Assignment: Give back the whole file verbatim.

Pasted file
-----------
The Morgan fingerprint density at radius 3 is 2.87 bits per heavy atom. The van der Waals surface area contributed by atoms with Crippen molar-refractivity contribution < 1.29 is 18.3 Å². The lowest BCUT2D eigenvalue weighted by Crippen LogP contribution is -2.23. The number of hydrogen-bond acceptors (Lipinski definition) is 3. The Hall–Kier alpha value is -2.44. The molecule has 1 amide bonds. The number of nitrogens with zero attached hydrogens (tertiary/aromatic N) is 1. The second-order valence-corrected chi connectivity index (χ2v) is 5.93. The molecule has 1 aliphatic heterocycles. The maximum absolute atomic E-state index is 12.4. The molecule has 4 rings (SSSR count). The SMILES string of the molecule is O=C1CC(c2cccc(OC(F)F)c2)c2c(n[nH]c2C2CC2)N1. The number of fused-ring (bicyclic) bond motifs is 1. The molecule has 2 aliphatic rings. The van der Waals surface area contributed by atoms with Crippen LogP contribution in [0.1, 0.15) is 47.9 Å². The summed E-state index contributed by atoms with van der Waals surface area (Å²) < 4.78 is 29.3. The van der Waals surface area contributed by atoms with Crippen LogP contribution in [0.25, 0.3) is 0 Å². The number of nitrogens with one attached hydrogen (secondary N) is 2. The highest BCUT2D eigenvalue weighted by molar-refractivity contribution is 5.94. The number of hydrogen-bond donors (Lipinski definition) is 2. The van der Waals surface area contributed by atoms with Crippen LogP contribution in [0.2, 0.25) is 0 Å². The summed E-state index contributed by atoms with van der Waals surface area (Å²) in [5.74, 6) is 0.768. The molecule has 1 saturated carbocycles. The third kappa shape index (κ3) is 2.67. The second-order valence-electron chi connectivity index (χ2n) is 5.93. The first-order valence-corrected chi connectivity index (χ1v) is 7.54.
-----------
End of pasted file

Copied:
The Morgan fingerprint density at radius 3 is 2.87 bits per heavy atom. The van der Waals surface area contributed by atoms with Crippen molar-refractivity contribution < 1.29 is 18.3 Å². The lowest BCUT2D eigenvalue weighted by Crippen LogP contribution is -2.23. The number of hydrogen-bond acceptors (Lipinski definition) is 3. The Hall–Kier alpha value is -2.44. The molecule has 1 amide bonds. The number of nitrogens with zero attached hydrogens (tertiary/aromatic N) is 1. The second-order valence-corrected chi connectivity index (χ2v) is 5.93. The molecule has 1 aliphatic heterocycles. The maximum absolute atomic E-state index is 12.4. The molecule has 4 rings (SSSR count). The SMILES string of the molecule is O=C1CC(c2cccc(OC(F)F)c2)c2c(n[nH]c2C2CC2)N1. The number of fused-ring (bicyclic) bond motifs is 1. The molecule has 2 aliphatic rings. The van der Waals surface area contributed by atoms with Crippen LogP contribution in [0.1, 0.15) is 47.9 Å². The summed E-state index contributed by atoms with van der Waals surface area (Å²) < 4.78 is 29.3. The van der Waals surface area contributed by atoms with Crippen LogP contribution in [0.25, 0.3) is 0 Å². The number of nitrogens with one attached hydrogen (secondary N) is 2. The highest BCUT2D eigenvalue weighted by molar-refractivity contribution is 5.94. The number of hydrogen-bond donors (Lipinski definition) is 2. The van der Waals surface area contributed by atoms with Crippen LogP contribution in [0.2, 0.25) is 0 Å². The summed E-state index contributed by atoms with van der Waals surface area (Å²) in [5.74, 6) is 0.768. The molecule has 1 saturated carbocycles. The third kappa shape index (κ3) is 2.67. The second-order valence-electron chi connectivity index (χ2n) is 5.93. The first-order valence-corrected chi connectivity index (χ1v) is 7.54.